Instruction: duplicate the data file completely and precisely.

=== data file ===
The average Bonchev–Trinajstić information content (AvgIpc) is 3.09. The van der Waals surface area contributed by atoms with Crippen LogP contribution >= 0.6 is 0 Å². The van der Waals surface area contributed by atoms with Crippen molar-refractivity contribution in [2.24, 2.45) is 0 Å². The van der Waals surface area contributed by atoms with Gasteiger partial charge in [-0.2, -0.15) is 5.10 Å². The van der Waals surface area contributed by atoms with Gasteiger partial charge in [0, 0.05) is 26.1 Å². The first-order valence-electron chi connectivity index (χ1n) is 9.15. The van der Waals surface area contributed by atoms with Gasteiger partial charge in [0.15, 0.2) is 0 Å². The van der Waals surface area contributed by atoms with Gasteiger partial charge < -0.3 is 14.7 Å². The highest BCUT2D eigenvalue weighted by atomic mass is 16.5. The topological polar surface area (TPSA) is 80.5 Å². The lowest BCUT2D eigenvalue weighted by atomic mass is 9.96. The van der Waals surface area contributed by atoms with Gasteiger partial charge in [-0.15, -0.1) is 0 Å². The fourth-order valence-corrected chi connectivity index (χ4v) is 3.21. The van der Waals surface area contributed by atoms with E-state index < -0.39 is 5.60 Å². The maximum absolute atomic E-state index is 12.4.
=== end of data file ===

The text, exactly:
The average Bonchev–Trinajstić information content (AvgIpc) is 3.09. The van der Waals surface area contributed by atoms with Crippen LogP contribution >= 0.6 is 0 Å². The van der Waals surface area contributed by atoms with Crippen molar-refractivity contribution in [2.24, 2.45) is 0 Å². The van der Waals surface area contributed by atoms with Gasteiger partial charge in [-0.2, -0.15) is 5.10 Å². The van der Waals surface area contributed by atoms with Gasteiger partial charge in [0, 0.05) is 26.1 Å². The first-order valence-electron chi connectivity index (χ1n) is 9.15. The van der Waals surface area contributed by atoms with Gasteiger partial charge in [0.15, 0.2) is 0 Å². The van der Waals surface area contributed by atoms with Gasteiger partial charge < -0.3 is 14.7 Å². The highest BCUT2D eigenvalue weighted by atomic mass is 16.5. The topological polar surface area (TPSA) is 80.5 Å². The lowest BCUT2D eigenvalue weighted by atomic mass is 9.96. The van der Waals surface area contributed by atoms with Gasteiger partial charge in [-0.15, -0.1) is 0 Å². The fourth-order valence-corrected chi connectivity index (χ4v) is 3.21. The van der Waals surface area contributed by atoms with E-state index < -0.39 is 5.60 Å². The maximum absolute atomic E-state index is 12.4.